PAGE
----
The shortest creepage path is usually around the end of the package. Ordinary JEDEC wide-body packages are nominally 7.4 millimeters wide, with approximately 8.1 millimeters between pins, before subtracting tie bars.

Geek:
I used to wear tie bars...

Tammy:
Well, these tie bars are tabs used in the molding process. Internally connected or not, the exposed metal reduces creepage. The tie bar subtraction, for an ordinary JEDEC package is typically half a millimeter, bringing creepage to 7.4 to 7.6 millimeters. That's not enough for 250 working volt applications, even before tolerances.

Geek:
So how are NVE True-8 packages, different?

Tammy:
Instead of a general-purpose package, we custom tooled the True 8 package. It's within the JEDEC standard, so there's no special board layout or handling. It has much tighter tolerances for width and pin position. And, rather than two metal tabs, the True 8 has just one thin tab that secures the lead-frame during molding. Creepage around the end is calculated as the package edge width, plus two pin-to-end spacings, less the surface metal. Even with worst-case package dimensions and pin position, the True 8 ensures 8.03 millimeters minimum creepage. The path over the top is also specified for 8 millimeters. Eliminating the outdated pin-one edge chamfer ensures over-the-top creepage.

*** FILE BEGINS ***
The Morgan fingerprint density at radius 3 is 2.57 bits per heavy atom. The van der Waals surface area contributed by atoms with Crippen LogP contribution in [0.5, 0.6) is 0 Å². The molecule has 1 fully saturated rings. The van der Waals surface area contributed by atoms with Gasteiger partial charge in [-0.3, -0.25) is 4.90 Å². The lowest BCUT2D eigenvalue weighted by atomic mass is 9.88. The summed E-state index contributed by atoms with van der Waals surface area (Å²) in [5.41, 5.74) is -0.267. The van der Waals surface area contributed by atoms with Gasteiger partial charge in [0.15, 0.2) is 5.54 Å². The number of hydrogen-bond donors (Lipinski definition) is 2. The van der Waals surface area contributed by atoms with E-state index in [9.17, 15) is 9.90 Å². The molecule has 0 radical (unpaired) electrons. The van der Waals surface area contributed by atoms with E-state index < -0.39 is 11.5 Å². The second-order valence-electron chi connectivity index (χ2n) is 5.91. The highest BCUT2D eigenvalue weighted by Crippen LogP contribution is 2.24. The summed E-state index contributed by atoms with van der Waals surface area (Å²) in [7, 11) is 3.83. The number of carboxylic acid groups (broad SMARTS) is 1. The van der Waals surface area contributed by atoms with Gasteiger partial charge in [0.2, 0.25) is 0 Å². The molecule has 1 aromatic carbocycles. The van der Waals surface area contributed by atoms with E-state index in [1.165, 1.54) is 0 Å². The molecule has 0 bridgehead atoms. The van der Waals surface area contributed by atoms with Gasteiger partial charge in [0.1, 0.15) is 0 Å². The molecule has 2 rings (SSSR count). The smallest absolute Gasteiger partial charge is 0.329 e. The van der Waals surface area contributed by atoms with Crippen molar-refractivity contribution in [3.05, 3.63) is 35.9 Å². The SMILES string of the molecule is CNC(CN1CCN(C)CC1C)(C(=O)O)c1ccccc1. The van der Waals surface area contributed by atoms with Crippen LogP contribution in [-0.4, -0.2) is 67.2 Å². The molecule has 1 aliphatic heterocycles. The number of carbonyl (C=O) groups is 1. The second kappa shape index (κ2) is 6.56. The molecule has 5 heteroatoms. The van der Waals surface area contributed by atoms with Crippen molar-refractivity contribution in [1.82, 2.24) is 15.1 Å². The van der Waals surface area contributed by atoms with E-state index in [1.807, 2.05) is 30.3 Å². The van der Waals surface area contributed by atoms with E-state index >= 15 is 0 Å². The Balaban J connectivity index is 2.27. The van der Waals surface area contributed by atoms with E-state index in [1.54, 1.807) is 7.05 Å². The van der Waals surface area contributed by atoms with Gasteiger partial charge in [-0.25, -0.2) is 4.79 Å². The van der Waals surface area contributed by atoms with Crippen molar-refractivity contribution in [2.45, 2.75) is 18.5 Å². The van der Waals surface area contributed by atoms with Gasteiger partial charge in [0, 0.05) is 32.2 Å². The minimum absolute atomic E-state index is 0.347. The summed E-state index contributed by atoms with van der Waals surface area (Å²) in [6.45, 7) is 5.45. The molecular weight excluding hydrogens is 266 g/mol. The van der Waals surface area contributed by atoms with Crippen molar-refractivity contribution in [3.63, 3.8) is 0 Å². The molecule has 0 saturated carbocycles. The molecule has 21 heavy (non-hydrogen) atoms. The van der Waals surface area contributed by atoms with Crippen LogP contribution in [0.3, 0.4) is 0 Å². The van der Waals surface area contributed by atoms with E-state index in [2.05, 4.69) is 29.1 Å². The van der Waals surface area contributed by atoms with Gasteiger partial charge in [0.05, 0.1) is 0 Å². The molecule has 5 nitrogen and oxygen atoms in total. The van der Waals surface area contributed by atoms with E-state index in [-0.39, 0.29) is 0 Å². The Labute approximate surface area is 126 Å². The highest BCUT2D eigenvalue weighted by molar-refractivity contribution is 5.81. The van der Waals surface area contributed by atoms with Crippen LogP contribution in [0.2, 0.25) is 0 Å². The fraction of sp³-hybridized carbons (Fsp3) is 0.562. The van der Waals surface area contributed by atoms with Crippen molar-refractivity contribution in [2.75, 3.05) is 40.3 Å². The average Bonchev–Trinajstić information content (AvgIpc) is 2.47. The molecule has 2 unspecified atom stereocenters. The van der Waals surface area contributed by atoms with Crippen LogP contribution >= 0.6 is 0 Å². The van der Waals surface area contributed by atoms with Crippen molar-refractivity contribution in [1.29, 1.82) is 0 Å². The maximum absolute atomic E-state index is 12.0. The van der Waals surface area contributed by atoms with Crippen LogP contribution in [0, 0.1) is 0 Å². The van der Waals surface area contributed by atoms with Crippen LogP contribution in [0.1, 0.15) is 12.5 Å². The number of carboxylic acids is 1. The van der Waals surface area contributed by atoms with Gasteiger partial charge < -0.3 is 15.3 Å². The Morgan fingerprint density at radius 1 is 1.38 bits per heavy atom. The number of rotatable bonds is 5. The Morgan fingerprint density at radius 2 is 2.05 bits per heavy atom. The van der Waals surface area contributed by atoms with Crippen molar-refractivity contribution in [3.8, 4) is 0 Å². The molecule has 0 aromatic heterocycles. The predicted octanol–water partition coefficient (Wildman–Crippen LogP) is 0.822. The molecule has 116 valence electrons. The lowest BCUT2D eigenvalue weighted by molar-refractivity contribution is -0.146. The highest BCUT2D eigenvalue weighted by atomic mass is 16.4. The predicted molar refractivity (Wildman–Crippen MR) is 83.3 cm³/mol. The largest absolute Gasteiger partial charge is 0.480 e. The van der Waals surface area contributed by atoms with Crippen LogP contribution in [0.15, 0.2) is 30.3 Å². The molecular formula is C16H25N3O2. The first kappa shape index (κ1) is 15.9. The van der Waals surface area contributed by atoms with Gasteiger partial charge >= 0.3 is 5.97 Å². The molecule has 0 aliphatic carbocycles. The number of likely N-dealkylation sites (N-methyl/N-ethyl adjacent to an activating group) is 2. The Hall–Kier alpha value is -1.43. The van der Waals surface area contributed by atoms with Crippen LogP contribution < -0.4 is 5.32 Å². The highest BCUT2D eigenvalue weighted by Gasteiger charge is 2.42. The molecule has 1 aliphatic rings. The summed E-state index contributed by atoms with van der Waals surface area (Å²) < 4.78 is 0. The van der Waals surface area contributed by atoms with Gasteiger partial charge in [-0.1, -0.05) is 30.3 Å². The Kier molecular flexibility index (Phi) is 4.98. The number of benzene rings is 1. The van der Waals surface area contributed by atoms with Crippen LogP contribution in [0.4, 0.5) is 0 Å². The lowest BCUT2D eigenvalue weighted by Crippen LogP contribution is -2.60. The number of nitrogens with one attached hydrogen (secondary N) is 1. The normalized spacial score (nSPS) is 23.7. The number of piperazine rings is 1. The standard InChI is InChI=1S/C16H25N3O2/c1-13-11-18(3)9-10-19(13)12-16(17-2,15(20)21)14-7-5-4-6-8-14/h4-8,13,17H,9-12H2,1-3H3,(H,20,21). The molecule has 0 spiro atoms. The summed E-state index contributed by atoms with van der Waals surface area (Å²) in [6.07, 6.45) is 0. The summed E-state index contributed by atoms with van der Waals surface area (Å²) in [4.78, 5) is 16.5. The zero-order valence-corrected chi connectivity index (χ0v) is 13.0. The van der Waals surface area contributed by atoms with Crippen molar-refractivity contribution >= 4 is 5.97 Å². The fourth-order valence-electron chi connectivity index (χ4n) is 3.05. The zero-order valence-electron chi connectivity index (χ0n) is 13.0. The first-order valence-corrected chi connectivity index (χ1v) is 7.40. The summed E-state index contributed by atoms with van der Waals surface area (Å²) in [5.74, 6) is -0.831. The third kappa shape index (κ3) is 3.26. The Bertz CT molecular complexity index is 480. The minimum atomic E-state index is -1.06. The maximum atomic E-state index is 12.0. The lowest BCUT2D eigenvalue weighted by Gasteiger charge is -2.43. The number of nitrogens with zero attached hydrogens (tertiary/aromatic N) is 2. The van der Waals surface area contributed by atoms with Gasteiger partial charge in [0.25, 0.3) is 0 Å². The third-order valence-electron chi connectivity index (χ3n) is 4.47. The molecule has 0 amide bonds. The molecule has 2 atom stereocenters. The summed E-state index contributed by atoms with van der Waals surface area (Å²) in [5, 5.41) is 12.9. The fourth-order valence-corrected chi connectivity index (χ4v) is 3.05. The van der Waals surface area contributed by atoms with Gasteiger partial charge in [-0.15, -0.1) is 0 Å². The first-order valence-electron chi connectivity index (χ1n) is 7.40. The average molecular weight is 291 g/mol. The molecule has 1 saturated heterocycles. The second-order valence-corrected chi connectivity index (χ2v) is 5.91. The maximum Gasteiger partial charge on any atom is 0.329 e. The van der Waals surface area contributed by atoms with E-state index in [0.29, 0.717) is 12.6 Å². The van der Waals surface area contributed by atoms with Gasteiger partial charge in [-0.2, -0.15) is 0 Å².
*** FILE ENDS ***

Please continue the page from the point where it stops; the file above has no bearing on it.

Geek:
So, what parts come in the True 8 package?

Tammy:
There are oodles of True 8 parts: high-performance IL700/200 Series Isolators, single-chip transceivers, cost-effective IL500s, and IL600 Passive Input Isolators. Common applications include serial busses, SPI, A-D converters, and power interfaces.

Geek:
Thanks, Tammy. How can viewers learn more about the True 8 package?

Tammy:
We have links to application bulletins, or call us at 800-GMR-7141, extension 4.


Video Isolator Transient Immunity (03:30)

Geek:
We are talking about NVE isolators' best-in-class transient immunity with Jamie, in the NVE Applications Center. Jamie, why should we care about transient immunity?